Credits

 

Developmental history / historic context

According to deed records, Means Street was platted in 1869 by W. B. Bass as part of the McMillan Subdivision. The street names Ponders and Means come from early landowners--"Ponders" for Ephraim Ponder, who bought land from Alexander Means, and "Means" from the same Alexander Means.

According to map evidence, the Means Street portion of the subdivided was cut into small lots--narrow and deep and typical of lots in industrial areas where developers intended to house workers. No plat was found for Means Street or McMillan Subdivision, but a residential section following this pattern did develop on the north side of the street.

The south side was assembled early into large parcels, and has always been occupied by larger land users. The 1899 Sanborn map shows the dual land uses. The presence of Standard Oil Company on the block, from about 1896 on, presaged the direction of future land use on the north side of the street as well. The entire area around Means Street has changed over time, since the section along Marietta was once residential too. Now, just two blocks from the campus of Georgia Institute of Technology, Means Street is a remnant of the early industrial and warehouse corridor along the tracks of the Western and Atlantic Railroad (now part of the Southern system).

At one time brick warehouses dominated the corridor along the railroad tracks, however, the area has lost many of these structures to fire, urban redevelopment, and general modernization. Means Street is an anachronism and relatively unchanged from the early forms of this warehouse section. The street is a remnant in another sense: it is only half its original length. The portion of Means Street south of Ponders was demolished in post World War II railroad and road expansions. There are in effect two separate Means Streets, one (where the buggy company and furniture company buildings are located) which runs between Bankhead Highway and Ponders Avenue, and the other which runs between Northside Drive and Boss Avenue. Although they share a similar historical character, the two streets pieces have different appearances and are not, and apparently never have been, contiguous.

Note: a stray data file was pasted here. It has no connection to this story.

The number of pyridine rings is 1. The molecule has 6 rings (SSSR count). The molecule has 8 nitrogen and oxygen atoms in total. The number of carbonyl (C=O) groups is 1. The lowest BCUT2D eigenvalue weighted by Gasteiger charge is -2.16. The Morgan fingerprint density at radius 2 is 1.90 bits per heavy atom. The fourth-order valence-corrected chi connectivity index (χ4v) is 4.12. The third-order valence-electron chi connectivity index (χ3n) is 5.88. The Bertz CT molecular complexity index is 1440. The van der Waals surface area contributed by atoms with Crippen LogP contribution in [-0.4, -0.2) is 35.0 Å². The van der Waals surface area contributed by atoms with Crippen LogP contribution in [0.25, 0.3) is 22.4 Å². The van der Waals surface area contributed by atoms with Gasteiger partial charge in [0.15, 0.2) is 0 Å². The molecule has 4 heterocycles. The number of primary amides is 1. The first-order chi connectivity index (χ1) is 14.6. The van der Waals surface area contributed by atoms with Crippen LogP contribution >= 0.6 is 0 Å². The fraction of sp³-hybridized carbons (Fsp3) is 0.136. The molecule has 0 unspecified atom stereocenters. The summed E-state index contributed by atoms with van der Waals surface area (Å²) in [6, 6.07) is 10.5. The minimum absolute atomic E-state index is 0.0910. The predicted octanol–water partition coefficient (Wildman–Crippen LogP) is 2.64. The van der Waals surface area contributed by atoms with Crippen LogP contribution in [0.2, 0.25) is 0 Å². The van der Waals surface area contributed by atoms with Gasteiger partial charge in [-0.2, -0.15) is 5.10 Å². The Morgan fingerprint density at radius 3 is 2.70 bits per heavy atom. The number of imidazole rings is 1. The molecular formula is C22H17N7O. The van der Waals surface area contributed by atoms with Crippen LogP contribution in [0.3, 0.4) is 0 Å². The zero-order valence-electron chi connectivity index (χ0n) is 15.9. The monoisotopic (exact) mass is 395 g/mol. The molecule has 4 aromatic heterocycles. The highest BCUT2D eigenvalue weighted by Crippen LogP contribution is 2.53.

A man named W. R. Ware changed the face of Means Street. A furniture manufacturer, Ware was involved in a succession of furniture companies, beginning with the Fenley Furniture Co. founded in 1881, which Ware co-owned with W. L. Fenley. Fenley was the second furniture company to be established in Atlanta. The Fenley Company had a factory near Fourth and Ponders (exact location not known) in the 1880s, and in 1889, Ware had plans to expand into a new factory. What happened to the first factory and the proposed second is unknown, but Ware began assembling properties on and near Ponders, including parcels on Means Street. By 1900-1901, he succeeded in assembling the entire parcel of land. The land became familiarly known as the Ware or Ware-Hatcher properties.

In 1900, the Atlanta Spring Bed Company appears in the City Directory at an address which corresponds with this general location, and a 1910 plat of the Ware property confirms the location of the spring bed company building on the site which corresponds to the building now located at 512 Means Street. This building, later associated with the Block Candy Company, is the oldest structure in the former complex.